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DrDre said:

Mavimao said:

DrDre said:

Mavimao said:

Williarob said:

Mavimao said:

If I’m not mistaken, if the Bluray were GOUT synced, one could apply these colors easily, right?

No, it’s not a matter of being sync’d. The GOUT appears to have had a single color correction applied to it, which allows us to apply a single LUT to correct the whole film. For example, if the GOUT is 10 points too red, it is 10 points too red on every frame, therefore we can apply a universal correction to reduce the red by 10 points and the whole film will look better.

On the blu-ray, the colors are all over the place, so this sort of universal correction will only improve some of the shots, while making others look worse. While the whole blu-ray can be greatly improved with a single LUT (as JawsTDS proves here http://originaltrilogy.com/post/id/1042832, it would not be possible to match the colors of all the shots in a single pass).

No, I get that. What I’m saying is that I thought that Dr Dre was going to do a one pass LUT with the GOUT and THEN export a shot by shot LUT. With this shot by shot LUT, you can take any GOUT synced video file and have it come out like the technicolor.

Yes, that would certainly be possible, but you would also have to contend with many of the color issues (missing gradients, and is some cases missing colors), that NeverarGreat has tackled for his bluray regrade.

Right, gotcha. So your shot by shot LUT would work best on neutral scans so to speak?

As they say: garbage in is garbage out. The bluray is a big challenge due to the many issues with the bluray color grading. It’s no wonder NeverarGreat’s regrade is many years in the making. I suspect he would have been finished with it much earlier, if he didn’t have to fight an uphill battle.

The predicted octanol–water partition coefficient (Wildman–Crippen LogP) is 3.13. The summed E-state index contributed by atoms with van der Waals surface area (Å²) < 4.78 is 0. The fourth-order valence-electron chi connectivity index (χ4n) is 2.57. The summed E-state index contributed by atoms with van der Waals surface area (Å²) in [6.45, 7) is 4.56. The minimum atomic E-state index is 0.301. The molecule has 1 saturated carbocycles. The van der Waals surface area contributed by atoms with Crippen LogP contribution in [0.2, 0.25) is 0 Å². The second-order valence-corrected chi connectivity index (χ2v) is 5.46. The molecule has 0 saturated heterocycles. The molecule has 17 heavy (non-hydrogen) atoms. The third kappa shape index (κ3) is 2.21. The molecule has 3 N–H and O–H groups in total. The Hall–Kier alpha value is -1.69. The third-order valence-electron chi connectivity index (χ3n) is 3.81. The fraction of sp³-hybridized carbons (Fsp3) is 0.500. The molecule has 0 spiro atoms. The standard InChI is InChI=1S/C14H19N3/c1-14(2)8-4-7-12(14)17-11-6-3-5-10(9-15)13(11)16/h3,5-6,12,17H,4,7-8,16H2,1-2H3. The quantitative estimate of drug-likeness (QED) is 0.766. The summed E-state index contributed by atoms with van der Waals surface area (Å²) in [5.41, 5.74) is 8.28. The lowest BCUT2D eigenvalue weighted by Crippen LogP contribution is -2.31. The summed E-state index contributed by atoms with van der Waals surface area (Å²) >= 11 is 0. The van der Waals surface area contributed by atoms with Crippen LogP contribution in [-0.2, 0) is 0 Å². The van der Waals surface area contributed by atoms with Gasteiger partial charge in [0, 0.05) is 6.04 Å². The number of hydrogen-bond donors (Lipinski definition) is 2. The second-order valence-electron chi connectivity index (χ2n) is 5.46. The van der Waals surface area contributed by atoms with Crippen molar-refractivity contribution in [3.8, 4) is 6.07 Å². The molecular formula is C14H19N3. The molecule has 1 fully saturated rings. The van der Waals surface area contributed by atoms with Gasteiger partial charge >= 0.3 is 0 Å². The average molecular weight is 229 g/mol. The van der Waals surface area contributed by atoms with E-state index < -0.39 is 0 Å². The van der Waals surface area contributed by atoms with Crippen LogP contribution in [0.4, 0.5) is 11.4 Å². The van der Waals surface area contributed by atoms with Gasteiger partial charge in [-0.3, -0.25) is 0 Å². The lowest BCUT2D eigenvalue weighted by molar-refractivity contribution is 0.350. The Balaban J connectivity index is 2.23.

Yeah, there is no easy way to fix the Blu-ray except for shot by shot. I tried for over a year to create a single LUT for the entire film, but once you account for every problematic color shift, the colors start to lose their natural variation and tend towards a few ‘safe’ gradients.

What a grand and intoxicating innocence. How could you be so naive? There is no escape. Come, lay down your weapons. It is not too late for my mercy.
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The Force Awakens Restructured (V3 Released!) and The Starlight Project (WORKPRINT RELEASED!)

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Oh my. I tried to apply my version of this to the SE broadcast. Much harder to achieve and it does not come out even across the film. Reels 1 and 3 seem very yellow and reels 4-6 seem very blue. I settled for getting a few key scenes to match. Whatever weird color grading they used, it is probably a good thing that they didn’t scan the movie using those settings. The BR is closer to the original than the SE is.

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 (Edited)

I’ve updated the regrade to better reflect the look of a technicolor print:

GOUT:

GOUT regraded: